The leading Pennsylvania case on termination of at will employees is Geary v. United States Steel Corp., 456 Pa. 171, 319 A.2d 174 (1974). Our Supreme Court held that where no clear mandate of public policy is violated by a termination, an employee has no right of action against his employer. The court made clear that an essential element in permitting a cause of action for wrongful discharge was a finding of a clearly defined mandate of public policy. Id. 456 Pa. at 185, 319 A.2d at 180. In Geary, the Court found there was no wrongful discharge because the employer did not discharge the employee with the specific intent either to harm him or to coerce him to break any law or otherwise compromise himself. Id. In a case following Geary, this Court upheld a wrongful discharge cause of action because it clearly violates public policy to discharge an employee whose absence from work is due to his serving jury duty. Reuther v. Fowler and Williams, Inc., 255 Pa. Super. 28, 31, 386 A.2d 119, 120 (1978). However, in Yaindl, supra, we expressly denied relief to an employee who had alleged wrongful discharge as a result of a termination which he asserted was personally motivated. Yaindl, supra. Outcomes similar to Yaindl have appeared in two federal district court cases applying Pennsylvania law. Boresen v. Rohmand Haas, Inc., 526 F. Supp. 1230 (E.D.Pa. 1981) and Adams v. Buddco, 583 F. Supp. 711 (E.D.Pa. 1984).
In Boresen the court held that arguably unfair conduct on the part of an employer when terminating an employee was insufficient to give rise to a cause of action for wrongful discharge. In Adams it was held that Pennsylvania's narrow public policy exception to the employment at will rule did not apply where an employee was terminated after reporting defects in the company's products to his superiors.
The trial court in the instant case acted properly in finding the case by case approach applicable. Nonetheless, its implicit conclusion that this case fell within the "at-will public policy exception" was incorrect. It is clear that Geary, Yaindl, Boresen, and Adams demonstrate a pattern of favoring the employer's interest in running its business. However, in Yaindl we did recognize that when determining whether or not an employee has a cause of action for wrongful discharge, "we must weigh several factors, balancing against an employees interest in making a living, his employers interest in running his business, the motivation for discharging an employee, the manner of effecting the discharge, and any social interests or public policies that may be implicated in the discharge." Yaindl, supra, 281 Pa.Super. at 577, 422 A.2d at 620.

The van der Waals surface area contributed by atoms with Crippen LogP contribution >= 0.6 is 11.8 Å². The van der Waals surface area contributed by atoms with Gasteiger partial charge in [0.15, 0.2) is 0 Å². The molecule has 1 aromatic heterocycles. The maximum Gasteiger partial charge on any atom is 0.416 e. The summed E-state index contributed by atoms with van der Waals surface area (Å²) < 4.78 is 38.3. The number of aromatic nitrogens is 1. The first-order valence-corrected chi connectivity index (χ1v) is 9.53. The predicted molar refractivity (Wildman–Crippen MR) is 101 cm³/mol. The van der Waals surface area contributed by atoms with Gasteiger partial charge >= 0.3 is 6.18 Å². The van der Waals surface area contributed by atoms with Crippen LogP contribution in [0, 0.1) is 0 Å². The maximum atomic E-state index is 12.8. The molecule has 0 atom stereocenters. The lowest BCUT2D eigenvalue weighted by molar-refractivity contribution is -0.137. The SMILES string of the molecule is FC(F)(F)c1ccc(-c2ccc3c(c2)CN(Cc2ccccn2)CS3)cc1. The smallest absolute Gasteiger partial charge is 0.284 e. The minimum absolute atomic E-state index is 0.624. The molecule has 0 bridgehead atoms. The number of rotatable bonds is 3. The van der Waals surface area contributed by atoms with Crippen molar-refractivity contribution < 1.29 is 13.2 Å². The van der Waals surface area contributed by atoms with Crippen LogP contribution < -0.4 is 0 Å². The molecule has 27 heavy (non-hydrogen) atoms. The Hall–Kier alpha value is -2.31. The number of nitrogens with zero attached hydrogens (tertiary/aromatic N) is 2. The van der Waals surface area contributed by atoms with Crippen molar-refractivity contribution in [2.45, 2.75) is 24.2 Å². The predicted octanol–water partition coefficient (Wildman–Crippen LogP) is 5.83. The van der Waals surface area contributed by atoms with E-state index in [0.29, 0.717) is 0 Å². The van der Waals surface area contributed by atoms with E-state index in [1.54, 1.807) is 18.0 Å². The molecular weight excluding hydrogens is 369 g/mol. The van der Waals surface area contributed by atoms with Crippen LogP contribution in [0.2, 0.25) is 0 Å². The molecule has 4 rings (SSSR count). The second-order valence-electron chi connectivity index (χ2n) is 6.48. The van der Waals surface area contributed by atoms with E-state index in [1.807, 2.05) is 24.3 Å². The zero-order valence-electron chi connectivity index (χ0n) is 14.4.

Nonetheless, to overcome the employer's interest in running a business, the employee must show a violation of a clearly mandated public policy which "strikes at the heart of a citizen's social right, duties, and responsibilities." Novosel, supra at 899. In the instant case, the employee was terminated after an employment tenure of six years. Relations with those who were under his supervision deteriorated significantly during that time. This is important, for our analysis must extend beyond a mere inquiry into whether appellee competently performed his duties. As the Court in Geary recognized, "The problem extends beyond the question of individual competence, for even an unusually gifted person may be of no use to his employer if he cannot work effectively with his fellow employees." Geary, supra, 456 Pa. at 182, 391 A.2d at 179. We must emphasize that the Pennsylvania Supreme Court in Geary and this Court in Yaindl refused to recognize the exception to the at-will rule when the employees were dismissed because of disputes with management and fellow employees. Geary, supra; Yaindl, supra. The link to a clearly mandated public policy is tenuous in the instant case. The trial court itself realized this in holding that, "the case at bar does not clearly fall within either those cases excluded from the exceptions or those presently identified as exceptions." The discharge of appellee does not fall within what has been viewed in this state as a clearly mandated public policy.
Accordingly, we reverse the judgment of the Court of Common Pleas of Franklin County and direct that judgment n.o.v. be entered in favor of appellants.